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1.07.2011

RIM announces 4G tablet, touts corporate interest

Jeff McDowell, senior vice president of enterprise and platform marketing for Research in Motion, holds a prototype Blackberry PlayBook, a seven-inch tablet, during an interview at the 2011 International Consumer Electronics Show (CES) in Las Vegas, Nevada January 5, 2011. REUTERS/Steve Marcus

Jeff McDowell, senior vice president of enterprise and platform marketing for Research in Motion, holds a prototype Blackberry PlayBook, a seven-inch tablet, during an interview at the 2011 International Consumer Electronics Show (CES) in Las Vegas, Nevada January 5, 2011.

Credit: Reuters/Steve Marcus

By Gabriel Madway

LAS VEGAS | Thu Jan 6, 2011 12:42am EST

LAS VEGAS (Reuters) - Corporate interest in Research in Motion's new tablet was "massive," the company said, as it announced plans to launch a 4G version of the device this summer with Sprint Nextel.

RIM for the first time on Wednesday provided a hands-on demonstration of the PlayBook, a seven-inch touchscreen tablet that will go head-to-head with Apple's iPad when the Wi-Fi-only version ships, likely in March.

"In large companies, they're talking deployment in the tens of thousands, right off the bat," said Jeff McDowell, senior vice president of enterprise and platform marketing for RIM.

He said corporations are viewing the PlayBook as a tool as essential to employees as a phone or a PC. "It's not something that they want to trickle in."

RIM's tablet is perhaps the most anticipated iPad rival in a sea of new competitors bent on challenging Apple and stealing a piece of a fast-growing market expected to top 50 million units next year.

McDowell said RIM decided to go with Sprint for its first high-speed wireless compatible tablet because it has most "ubiquitous 4G network at this point."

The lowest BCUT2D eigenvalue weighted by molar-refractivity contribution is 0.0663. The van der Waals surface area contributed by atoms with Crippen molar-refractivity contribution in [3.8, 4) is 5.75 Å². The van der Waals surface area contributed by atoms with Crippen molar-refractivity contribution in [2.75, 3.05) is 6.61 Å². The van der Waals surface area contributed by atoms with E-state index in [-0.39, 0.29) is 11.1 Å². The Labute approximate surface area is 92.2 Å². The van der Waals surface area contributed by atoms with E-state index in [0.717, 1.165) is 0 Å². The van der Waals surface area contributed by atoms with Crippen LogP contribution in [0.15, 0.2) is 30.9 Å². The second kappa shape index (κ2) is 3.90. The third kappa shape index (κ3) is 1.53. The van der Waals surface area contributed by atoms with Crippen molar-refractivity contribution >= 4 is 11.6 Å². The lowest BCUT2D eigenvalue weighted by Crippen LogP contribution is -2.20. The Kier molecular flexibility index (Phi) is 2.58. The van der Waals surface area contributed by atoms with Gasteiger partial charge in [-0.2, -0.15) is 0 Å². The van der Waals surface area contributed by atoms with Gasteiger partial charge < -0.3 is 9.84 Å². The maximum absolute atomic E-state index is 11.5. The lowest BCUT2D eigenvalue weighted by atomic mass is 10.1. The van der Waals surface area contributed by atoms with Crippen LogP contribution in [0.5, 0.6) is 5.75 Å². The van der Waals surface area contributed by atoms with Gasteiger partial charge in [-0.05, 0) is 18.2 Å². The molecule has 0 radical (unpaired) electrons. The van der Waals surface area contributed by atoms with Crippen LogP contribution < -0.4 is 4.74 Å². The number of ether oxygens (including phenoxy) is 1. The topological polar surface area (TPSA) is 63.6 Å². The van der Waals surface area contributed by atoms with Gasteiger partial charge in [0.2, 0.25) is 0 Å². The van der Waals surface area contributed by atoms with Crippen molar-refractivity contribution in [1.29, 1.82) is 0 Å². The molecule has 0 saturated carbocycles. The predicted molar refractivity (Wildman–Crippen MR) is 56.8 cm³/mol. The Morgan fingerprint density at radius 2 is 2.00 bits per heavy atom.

The choice of No. 3 U.S. mobile service Sprint as RIM's first carrier was an interesting one given that Sprint uses a high-speed wireless technology that is incompatible with networks being built by the top two U.S. mobile operators.

The PlayBook -- which sports a fast dual-core processor -- performed smoothly as it went through its paces, loading websites and applications quickly and playing Flash-based videos on the Internet with ease.

The PlayBook weighs less than one pound (400 grams) and is less than 10 millimeters thick, with a thin rubber coating.

Its software allows for multi-tasking and features a rotating "carousel" that shows all the programs that the device is running. A simple finger swipe up brings up the home screen, while a swipe out closes programs.

There has been plenty of debate in recent weeks about the PlayBook's battery life, a key point of competition in the tablet market. The 10-inch iPad boasts more than 10 hours of battery life.

McDowell said the PlayBook's battery will last as long or longer than other 7-inch tablets, although he declined to be more specific.

He said concerns about Flash programs draining battery life were "absurd generalizations." Apple has derided Flash as a battery hogging technology, and the iPad does not support the widely-used multimedia software.

TABLET WARS BEGIN

RIM is betting that its reputation for security and reliability will make the PlayBook a favorite in corporate IT departments.

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